The Antigua and Barbuda government has denounced the latest round of economic sanctions against Venezuela as the United States seeks to remove President Nicolas Maduro from office in the South American country.
“That is certainly a decision we abhor, we believe that sanctions kill and whereas the United States may be seeking to force regime change, the reality is they are bringing extreme poverty and hardships to innocent people in Cuba, in Venezuela,” Prime Minister Gaston Browne told reporters at a flag raising ceremony marking the 25th anniversary of diplomatic relations between his country and Cuba.
Prime Minister Gaston Browne (Right) and Cuban Ambassador Maria Esther Fiffe Cabreja at the flag raising ceremony (CMC Photo)
Last weekend, the Trump administration announced its latest round of economic sanctions against the Maduro government aiming at oil shipments between Venezuela and Cuba, which Washington has accused of propping up the Maduro administration.
Vice President Mike Pence announced that the United States is levying sanctions on 34 vessels owned or operated by Petróleos de Venezuela, S.A., Venezuela’s state-run oil company, as well as on two international companies that transport Venezuelan crude oil to Cuba.
“Venezuela’s oil belongs to the Venezuelan people,” said Mr. Pence, who is expected to address the United Nations Security Council this week on the situation in Venezuela.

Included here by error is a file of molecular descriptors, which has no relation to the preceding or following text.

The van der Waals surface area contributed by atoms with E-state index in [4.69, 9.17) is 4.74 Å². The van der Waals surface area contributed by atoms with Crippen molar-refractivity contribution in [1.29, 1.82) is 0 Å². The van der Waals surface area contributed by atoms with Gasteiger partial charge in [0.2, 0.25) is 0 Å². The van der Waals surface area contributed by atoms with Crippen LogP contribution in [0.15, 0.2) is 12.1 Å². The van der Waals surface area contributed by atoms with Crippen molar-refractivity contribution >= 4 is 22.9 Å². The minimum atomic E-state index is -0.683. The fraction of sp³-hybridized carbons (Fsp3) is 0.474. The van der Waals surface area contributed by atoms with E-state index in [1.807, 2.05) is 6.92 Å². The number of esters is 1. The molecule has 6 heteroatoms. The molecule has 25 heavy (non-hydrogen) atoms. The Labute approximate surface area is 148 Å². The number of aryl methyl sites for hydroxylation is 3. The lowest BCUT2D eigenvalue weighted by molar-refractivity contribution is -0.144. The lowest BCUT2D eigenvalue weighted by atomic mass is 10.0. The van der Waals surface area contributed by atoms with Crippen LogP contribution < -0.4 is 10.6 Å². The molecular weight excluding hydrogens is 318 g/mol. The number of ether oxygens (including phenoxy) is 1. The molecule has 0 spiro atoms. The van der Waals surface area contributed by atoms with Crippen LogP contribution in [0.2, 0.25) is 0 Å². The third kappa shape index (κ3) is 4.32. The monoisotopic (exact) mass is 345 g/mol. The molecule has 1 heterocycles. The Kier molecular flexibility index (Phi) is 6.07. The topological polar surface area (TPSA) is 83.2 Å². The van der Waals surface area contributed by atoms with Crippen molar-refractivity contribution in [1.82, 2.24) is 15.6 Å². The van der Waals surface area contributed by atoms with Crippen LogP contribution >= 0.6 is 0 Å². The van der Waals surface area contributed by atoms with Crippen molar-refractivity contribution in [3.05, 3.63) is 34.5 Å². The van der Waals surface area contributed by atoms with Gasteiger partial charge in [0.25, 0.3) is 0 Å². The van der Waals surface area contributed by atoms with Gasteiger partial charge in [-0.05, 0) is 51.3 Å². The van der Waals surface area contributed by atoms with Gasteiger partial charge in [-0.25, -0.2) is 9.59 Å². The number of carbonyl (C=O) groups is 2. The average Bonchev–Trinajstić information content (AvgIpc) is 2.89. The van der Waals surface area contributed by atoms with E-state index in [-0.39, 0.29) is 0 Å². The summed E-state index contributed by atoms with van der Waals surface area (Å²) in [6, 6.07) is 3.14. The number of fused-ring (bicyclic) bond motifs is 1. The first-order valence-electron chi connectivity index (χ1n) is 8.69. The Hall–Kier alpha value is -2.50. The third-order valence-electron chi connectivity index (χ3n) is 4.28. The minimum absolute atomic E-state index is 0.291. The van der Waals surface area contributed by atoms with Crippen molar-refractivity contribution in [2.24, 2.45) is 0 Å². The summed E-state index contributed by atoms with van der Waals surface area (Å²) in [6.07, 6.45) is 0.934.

Washington is supporting Opposition leader Juan Guaidó, who in January declared himself the country’s interim president.
Browne told reporters that Havana could continue to count on St. John’s support as he outlined a number of initiatives that had been undertaken during the 25-year diplomatic relations between the two countries.
“We have a number of Cuban trained doctors, and in addition, they have been making available their expertise in medicine, engineering and other areas to the people of Antigua and Barbuda”.
He recalled that when Barbuda was hit by the hurricane, Cuba was among the first countries to respond.
‘We continue to support Cuba in the various for a,” he said, reiterating a call for the lifting of the economic and trade embargo imposed on the island by the United States for more than three decades.
Earlier, Cuba’s ambassador to Antigua and Barbuda, Maria Esther Fiffe Cabreja said that the success in the relationship is due to the “solidarity, sisterhood, mutual trust understanding and cooperation”.
She told the ceremony that Cuba would continue to provide assistance to the Caribbean island as well as maintain its call for the region to continue to be declared a zone of peace.
Foreign Affairs Minister E.P. Chet Greene said discussions were taking place with Havana on the possibility of establishing a medical school here “which would help to not only cut costs but help to allow for more Antiguans and Barbudans to be trained in the area of medicine”.
Browne praised former prime minister Lester Bird who signed the April 6, 1994 agreement that formally established diplomatic relations between the countries.
“I also want to take the opportunity to thank certainly the late (left-wing politician) Tim Hector who would have had very strong relations with Cuba prior to the formation of diplomatic relations by Sir Lester,” he added.